I finished a new novel this morning. The Rough Mechanical: The Man Who Could. I recommend it to students of economics, history and of New Zealand heroes.
It is a curious work – essentially a fictionalised introduction to the heroic period of economics, when Hayek, Kaldor, Keynes, Galbraith and other giants were doing the work that would turn them into 'isms' contending with the older and more malign darling of the intellectuals – Marxism.
The hero is a New Zealander, the thinly reconstructed William Phillips, definer of the Phillips curve. The book grew on me, becoming more interesting as it got further into the interaction of economists, politicians, officials, military and spooks in the uncertain and dangerous days after WW2, as Stalinist agression ramped up. But it scoots over such vast territory that I was reminded of Classics Illustrated, the comix that helped baby boomers to pretend to having read the world's literary classics.
It is fascinating for another reason. The author is himself a Man Who Could, the polymath next Secretary of APEC in Singapore and until recently Governor of New Zealand's Reserve Bank and a personal friend. Throughout the book I could not put aside astonishment at Alan's virtuosity, in publishing a fictional trailer for the substantive work to follow, a life of Phillips. I'm not sure why he seems to dumb down some stereotypical characters (RAF pilot toffs and crusty mechanics, spooks with eyes set too close together and bad breath, a beautiful East German spy). The emotional tension devices are not subtle (would the East German spy seduce the hero away from his dutiful wife and was she loyal despite Phillips' provocations?). Perhaps it is just the fun of experimenting with spoof. Perhaps it is to masquerade in a genre that disguises the underlying tour of economists. Perhaps it is aimed at young people who need to have Punch and Judy clearly labelled in a setting that is now remote to them.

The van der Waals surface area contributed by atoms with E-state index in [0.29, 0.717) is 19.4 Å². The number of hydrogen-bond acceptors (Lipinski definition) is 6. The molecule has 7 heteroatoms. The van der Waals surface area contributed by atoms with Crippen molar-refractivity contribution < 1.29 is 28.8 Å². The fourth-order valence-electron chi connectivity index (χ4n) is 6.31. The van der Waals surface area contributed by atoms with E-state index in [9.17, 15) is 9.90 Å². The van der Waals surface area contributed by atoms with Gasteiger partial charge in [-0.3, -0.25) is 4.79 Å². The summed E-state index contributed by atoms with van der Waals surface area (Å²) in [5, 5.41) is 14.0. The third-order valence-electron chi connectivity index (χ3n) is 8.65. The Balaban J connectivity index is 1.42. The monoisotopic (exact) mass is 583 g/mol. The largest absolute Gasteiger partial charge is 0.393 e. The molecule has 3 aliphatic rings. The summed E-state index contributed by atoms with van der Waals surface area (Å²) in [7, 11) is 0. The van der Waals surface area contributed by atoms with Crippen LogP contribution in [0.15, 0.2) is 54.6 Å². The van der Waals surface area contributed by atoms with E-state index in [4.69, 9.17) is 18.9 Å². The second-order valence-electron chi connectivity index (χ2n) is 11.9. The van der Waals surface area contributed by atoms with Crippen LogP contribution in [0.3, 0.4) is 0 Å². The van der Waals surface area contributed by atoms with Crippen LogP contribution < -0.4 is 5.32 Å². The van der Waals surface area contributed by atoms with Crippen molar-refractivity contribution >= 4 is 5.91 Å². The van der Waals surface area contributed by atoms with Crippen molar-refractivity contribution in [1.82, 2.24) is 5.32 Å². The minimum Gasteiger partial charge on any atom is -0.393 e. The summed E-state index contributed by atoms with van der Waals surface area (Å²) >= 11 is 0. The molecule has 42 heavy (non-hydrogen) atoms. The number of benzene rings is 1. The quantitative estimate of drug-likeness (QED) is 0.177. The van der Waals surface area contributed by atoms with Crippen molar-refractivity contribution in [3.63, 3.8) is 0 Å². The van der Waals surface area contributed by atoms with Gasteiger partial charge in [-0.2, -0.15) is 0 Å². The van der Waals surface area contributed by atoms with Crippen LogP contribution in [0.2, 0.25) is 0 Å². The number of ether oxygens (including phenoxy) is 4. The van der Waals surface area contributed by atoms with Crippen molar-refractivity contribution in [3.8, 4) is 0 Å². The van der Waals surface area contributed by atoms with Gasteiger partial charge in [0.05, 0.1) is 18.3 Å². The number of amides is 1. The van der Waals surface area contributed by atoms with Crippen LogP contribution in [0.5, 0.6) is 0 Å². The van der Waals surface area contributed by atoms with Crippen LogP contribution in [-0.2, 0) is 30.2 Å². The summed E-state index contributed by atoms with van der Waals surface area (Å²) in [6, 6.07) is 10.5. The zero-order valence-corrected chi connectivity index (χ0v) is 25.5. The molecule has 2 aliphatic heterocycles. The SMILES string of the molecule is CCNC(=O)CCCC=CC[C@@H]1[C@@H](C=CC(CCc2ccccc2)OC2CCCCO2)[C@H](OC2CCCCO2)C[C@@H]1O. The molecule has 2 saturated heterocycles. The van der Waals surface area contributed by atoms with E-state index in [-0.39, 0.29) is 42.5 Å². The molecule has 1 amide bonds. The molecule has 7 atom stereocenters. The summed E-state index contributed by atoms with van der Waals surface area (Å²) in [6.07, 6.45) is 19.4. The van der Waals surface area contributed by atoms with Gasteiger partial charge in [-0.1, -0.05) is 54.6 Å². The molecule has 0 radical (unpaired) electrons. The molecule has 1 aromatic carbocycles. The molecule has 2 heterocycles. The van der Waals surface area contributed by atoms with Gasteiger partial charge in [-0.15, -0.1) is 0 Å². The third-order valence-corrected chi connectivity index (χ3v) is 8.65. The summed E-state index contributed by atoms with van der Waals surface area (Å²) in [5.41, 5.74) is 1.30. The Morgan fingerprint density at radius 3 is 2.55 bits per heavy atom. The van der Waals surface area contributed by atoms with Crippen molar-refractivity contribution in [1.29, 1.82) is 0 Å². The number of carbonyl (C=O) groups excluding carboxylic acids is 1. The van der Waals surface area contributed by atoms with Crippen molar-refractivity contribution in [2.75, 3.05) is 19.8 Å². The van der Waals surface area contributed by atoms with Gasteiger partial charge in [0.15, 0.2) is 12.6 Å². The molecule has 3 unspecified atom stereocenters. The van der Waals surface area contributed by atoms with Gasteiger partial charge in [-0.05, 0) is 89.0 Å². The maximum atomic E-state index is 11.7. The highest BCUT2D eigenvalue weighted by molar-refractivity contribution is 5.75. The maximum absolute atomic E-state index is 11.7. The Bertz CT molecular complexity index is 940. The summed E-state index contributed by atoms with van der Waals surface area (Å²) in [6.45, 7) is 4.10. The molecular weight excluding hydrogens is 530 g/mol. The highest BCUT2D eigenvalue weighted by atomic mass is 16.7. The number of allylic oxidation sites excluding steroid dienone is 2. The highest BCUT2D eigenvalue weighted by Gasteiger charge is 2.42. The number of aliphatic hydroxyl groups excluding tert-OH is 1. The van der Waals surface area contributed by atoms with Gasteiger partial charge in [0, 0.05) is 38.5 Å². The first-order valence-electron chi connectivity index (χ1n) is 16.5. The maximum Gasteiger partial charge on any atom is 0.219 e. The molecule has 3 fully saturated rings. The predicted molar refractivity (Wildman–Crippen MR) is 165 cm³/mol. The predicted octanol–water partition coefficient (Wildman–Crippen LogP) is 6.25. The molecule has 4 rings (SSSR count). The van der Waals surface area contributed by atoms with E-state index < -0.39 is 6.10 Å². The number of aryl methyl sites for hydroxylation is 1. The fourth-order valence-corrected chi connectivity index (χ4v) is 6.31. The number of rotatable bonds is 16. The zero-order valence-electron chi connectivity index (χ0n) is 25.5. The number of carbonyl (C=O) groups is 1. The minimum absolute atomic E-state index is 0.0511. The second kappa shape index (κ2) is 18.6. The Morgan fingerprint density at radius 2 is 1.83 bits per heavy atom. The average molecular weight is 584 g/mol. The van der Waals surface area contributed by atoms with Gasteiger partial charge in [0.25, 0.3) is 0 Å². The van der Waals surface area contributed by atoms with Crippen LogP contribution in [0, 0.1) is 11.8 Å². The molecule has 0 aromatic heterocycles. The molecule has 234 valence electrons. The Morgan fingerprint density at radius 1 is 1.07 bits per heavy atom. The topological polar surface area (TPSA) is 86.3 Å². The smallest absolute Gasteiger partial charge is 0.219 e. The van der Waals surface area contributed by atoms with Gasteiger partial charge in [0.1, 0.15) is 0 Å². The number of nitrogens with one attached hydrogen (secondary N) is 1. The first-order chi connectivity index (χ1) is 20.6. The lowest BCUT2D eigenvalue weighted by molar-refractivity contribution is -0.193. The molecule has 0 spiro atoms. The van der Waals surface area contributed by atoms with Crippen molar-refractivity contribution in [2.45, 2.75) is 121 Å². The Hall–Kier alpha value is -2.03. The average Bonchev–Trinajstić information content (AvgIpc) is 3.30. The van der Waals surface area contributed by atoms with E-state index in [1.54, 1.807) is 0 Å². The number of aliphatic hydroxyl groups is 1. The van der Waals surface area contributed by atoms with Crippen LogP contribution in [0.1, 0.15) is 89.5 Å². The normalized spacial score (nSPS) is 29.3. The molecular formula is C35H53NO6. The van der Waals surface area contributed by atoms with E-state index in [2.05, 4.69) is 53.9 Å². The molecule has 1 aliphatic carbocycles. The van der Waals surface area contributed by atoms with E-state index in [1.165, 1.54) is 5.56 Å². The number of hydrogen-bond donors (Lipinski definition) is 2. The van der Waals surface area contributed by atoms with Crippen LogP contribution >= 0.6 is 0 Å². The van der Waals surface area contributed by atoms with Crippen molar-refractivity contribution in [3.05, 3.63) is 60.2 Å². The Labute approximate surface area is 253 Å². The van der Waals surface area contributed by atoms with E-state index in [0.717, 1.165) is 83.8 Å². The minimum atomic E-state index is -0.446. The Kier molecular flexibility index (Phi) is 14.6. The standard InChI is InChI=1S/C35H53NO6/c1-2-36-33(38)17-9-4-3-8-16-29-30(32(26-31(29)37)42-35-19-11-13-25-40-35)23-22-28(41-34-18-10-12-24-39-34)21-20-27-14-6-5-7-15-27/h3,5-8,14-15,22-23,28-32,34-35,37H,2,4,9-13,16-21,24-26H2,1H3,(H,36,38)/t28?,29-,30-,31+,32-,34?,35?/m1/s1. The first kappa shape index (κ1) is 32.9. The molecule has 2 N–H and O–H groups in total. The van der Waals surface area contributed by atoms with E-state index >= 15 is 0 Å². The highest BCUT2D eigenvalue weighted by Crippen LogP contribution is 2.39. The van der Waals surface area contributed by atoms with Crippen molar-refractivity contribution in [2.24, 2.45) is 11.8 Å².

Whatever the reasons it makes this puzzling, but for those who know Alan, all the more intriguing.